2. Dig holes about two feet deep at the four corners where the posts are to be erected. (For posts with truncated roots, holes are unnecessary. The posts are simply stabilized on the ground with stones.)

  3. Install the foundation stones followed by the posts. Check if the four posts are spaced equidistant from each other and are uniform in height. Fill the holes with soil and thump it with wooden pole or pestle to become dense.

  4. Mount the wooden disks on top of each post.

  5. Affix the transverse girders  into the posts.

  6. Attach the floor beams on top of the girders.

  7. Mortise the secondary post to the side floor beams.

  8. Connect the front floor joist to both ends of the side floor beams. Do the same with the rear floor joist.

  9. Fasten the purlin into the secondary post.

  10. Lock in the wall header to the wall boards.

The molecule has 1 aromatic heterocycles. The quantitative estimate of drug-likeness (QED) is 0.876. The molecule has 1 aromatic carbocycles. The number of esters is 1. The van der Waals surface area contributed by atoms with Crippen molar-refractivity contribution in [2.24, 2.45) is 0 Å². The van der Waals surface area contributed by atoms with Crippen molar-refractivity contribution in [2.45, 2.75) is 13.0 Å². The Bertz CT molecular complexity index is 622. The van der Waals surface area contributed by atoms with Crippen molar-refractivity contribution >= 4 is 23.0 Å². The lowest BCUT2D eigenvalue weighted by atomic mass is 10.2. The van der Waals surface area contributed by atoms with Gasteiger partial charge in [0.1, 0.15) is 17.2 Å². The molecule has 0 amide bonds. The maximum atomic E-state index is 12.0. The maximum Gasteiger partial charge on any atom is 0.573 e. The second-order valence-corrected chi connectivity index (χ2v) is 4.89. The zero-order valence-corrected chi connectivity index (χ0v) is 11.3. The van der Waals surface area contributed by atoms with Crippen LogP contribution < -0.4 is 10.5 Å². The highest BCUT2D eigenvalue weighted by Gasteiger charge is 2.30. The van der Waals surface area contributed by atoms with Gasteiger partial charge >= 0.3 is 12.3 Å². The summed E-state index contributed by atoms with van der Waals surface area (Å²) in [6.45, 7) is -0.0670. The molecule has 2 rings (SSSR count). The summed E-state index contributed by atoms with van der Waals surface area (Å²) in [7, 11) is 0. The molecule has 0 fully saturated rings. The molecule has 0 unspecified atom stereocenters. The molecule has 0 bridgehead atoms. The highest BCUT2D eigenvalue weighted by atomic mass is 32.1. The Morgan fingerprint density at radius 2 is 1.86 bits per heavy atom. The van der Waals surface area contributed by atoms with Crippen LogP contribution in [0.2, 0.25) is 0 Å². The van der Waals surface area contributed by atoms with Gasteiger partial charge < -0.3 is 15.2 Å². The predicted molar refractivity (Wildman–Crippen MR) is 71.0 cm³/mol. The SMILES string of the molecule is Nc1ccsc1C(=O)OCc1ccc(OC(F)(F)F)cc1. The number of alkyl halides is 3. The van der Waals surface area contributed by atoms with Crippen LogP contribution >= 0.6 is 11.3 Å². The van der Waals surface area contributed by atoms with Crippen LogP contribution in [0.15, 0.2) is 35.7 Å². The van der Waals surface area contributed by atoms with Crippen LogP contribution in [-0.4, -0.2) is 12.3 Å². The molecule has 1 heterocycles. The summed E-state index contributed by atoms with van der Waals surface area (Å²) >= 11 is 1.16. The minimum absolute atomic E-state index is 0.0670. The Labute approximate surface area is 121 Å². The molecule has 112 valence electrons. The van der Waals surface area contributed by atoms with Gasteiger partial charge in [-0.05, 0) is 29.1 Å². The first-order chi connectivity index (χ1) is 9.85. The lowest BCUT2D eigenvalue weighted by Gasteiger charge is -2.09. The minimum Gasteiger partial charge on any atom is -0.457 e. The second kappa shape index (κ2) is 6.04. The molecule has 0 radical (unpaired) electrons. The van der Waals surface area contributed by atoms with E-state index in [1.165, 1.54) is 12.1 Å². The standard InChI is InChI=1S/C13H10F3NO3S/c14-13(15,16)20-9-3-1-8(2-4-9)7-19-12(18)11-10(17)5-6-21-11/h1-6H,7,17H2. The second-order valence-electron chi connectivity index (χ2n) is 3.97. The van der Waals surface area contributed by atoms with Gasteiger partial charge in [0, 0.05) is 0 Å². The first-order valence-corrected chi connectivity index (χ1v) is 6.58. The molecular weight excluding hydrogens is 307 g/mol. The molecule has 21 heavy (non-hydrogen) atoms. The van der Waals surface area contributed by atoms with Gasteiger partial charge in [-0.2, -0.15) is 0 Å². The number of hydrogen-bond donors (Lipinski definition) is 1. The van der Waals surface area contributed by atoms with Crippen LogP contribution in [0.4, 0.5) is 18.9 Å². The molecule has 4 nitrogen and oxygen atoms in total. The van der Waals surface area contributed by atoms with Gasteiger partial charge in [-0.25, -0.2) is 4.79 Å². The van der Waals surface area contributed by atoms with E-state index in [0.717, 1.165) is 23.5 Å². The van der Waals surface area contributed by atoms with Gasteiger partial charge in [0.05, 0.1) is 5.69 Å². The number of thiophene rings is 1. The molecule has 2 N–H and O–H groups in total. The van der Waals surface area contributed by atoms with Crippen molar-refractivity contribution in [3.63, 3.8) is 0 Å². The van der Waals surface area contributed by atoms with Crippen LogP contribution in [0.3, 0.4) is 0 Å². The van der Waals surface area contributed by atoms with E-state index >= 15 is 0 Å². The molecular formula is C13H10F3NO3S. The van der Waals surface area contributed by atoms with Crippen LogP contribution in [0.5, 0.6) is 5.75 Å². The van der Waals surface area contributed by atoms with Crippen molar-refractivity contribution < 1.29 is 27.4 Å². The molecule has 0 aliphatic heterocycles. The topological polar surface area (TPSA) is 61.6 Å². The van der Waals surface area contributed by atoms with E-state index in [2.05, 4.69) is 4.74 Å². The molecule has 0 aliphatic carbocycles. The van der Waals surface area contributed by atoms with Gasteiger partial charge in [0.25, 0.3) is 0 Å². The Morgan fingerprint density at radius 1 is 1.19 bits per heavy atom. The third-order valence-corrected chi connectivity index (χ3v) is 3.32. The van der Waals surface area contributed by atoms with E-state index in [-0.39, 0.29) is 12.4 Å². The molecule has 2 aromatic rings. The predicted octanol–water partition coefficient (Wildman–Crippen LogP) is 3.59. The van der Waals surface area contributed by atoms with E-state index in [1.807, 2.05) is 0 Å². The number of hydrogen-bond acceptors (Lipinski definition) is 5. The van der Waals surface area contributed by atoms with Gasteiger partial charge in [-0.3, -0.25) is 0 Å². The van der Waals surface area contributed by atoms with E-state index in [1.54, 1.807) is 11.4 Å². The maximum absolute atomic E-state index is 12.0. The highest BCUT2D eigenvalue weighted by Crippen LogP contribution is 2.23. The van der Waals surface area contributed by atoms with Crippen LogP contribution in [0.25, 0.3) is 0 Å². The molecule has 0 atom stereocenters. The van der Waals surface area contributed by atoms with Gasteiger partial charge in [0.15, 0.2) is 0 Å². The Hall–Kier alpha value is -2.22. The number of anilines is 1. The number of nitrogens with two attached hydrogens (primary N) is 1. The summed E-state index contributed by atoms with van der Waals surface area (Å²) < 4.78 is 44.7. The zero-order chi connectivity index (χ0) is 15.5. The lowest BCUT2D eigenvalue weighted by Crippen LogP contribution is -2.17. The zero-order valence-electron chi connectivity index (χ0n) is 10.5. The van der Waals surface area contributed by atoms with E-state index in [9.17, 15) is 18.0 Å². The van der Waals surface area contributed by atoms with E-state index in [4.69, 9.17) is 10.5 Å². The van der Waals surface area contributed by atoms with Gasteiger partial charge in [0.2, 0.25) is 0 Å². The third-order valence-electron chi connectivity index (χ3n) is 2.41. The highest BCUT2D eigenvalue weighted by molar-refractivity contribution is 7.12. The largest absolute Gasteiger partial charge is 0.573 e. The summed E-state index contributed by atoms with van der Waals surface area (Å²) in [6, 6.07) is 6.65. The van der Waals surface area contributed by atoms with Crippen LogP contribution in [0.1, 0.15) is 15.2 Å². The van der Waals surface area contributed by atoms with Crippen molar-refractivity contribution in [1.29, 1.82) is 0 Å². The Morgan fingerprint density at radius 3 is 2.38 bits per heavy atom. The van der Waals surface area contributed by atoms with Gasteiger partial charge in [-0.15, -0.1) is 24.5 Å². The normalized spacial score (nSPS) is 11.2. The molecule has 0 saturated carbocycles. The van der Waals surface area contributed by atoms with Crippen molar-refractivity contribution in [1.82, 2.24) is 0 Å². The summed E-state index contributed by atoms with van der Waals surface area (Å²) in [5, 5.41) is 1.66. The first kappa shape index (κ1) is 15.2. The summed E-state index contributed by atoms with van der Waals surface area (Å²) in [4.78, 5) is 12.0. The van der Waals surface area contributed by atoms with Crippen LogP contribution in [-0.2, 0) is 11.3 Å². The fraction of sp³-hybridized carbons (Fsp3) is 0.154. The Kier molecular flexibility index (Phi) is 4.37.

11. Mount horizontally the attic center beam and two other supporting beams  to the purlins. Drive wooden pegs to the bore holes at the joints to secure them.

  12. Mortise the king post to the attic center beam. Also, mortise its top tenon to the apex square beam .

  13. Bore holes at the rafters and at the apex frame. After which, tie the upper ends of the rafters to the apex frame.

  14. Structure the rafters with rono sticks. Lay them horizontally over the roof and tie securely.

  15. Roof the house with cogon starting at the bottom progressing upwards. Four to five bundles are tied together one at a time on the rafters. Tie the cogon grass at the protruding king post and cover it a pot so as to keep the knot intact as well as to prevent leakage during rainfall. Afterwards, trim the edges  of the cogon roofing.

  16. Mount the door jamb on the front floor joist.

  17. Firmly fit the floor boards to the floor beams and joists.

  18. Place the wall header over the door jamb.

  19. Refine and fit the wall boards in place.

  20. Put in the supporting beams of the shelves. Next, create the shelves at the front, sides, and rear of the house starting from the wall header to the rafters.

  21. Construct the sliding door by rabbeting the wood planks.

  22. Make a stick mat for the floor of the attic by twining each stick with thinly stripped rattan vine.